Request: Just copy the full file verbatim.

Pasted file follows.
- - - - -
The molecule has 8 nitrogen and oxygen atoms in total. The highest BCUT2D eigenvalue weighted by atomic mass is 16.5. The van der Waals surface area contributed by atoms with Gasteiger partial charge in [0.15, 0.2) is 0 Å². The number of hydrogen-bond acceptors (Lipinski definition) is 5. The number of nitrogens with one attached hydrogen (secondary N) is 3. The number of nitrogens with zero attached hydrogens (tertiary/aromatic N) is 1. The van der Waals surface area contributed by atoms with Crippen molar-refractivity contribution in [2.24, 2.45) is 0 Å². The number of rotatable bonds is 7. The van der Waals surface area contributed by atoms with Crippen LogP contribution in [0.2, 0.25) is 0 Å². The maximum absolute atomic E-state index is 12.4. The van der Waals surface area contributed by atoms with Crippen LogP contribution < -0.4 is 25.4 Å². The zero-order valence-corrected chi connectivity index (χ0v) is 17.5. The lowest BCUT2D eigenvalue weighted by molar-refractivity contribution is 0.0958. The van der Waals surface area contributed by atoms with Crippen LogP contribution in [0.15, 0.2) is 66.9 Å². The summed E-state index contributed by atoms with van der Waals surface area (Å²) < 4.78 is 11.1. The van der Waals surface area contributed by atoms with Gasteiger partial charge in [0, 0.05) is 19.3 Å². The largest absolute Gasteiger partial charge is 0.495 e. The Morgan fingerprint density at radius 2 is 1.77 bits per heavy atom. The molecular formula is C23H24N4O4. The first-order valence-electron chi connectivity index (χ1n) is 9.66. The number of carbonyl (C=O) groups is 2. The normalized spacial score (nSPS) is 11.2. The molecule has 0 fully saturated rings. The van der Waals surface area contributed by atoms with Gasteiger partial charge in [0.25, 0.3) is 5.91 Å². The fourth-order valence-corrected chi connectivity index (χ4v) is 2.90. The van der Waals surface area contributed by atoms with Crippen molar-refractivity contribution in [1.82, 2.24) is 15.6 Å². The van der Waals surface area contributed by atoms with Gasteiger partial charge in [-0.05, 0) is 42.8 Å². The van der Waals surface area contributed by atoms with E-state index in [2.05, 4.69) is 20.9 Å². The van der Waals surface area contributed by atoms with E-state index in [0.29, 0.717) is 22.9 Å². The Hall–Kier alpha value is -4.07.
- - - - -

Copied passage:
The molecule has 8 nitrogen and oxygen atoms in total. The highest BCUT2D eigenvalue weighted by atomic mass is 16.5. The van der Waals surface area contributed by atoms with Gasteiger partial charge in [0.15, 0.2) is 0 Å². The number of hydrogen-bond acceptors (Lipinski definition) is 5. The number of nitrogens with one attached hydrogen (secondary N) is 3. The number of nitrogens with zero attached hydrogens (tertiary/aromatic N) is 1. The van der Waals surface area contributed by atoms with Crippen molar-refractivity contribution in [2.24, 2.45) is 0 Å². The number of rotatable bonds is 7. The van der Waals surface area contributed by atoms with Crippen LogP contribution in [0.2, 0.25) is 0 Å². The maximum absolute atomic E-state index is 12.4. The van der Waals surface area contributed by atoms with Crippen LogP contribution < -0.4 is 25.4 Å². The zero-order valence-corrected chi connectivity index (χ0v) is 17.5. The lowest BCUT2D eigenvalue weighted by molar-refractivity contribution is 0.0958. The van der Waals surface area contributed by atoms with Crippen LogP contribution in [0.15, 0.2) is 66.9 Å². The summed E-state index contributed by atoms with van der Waals surface area (Å²) < 4.78 is 11.1. The van der Waals surface area contributed by atoms with Gasteiger partial charge in [0, 0.05) is 19.3 Å². The largest absolute Gasteiger partial charge is 0.495 e. The Morgan fingerprint density at radius 2 is 1.77 bits per heavy atom. The molecular formula is C23H24N4O4. The first-order valence-electron chi connectivity index (χ1n) is 9.66. The number of carbonyl (C=O) groups is 2. The normalized spacial score (nSPS) is 11.2. The molecule has 0 fully saturated rings. The van der Waals surface area contributed by atoms with Gasteiger partial charge in [0.25, 0.3) is 5.91 Å². The fourth-order valence-corrected chi connectivity index (χ4v) is 2.90. The van der Waals surface area contributed by atoms with Crippen molar-refractivity contribution in [1.82, 2.24) is 15.6 Å². The van der Waals surface area contributed by atoms with Gasteiger partial charge in [-0.05, 0) is 42.8 Å². The van der Waals surface area contributed by atoms with E-state index in [2.05, 4.69) is 20.9 Å². The van der Waals surface area contributed by atoms with E-state index in [0.29, 0.717) is 22.9 Å². The Hall–Kier alpha value is -4.07.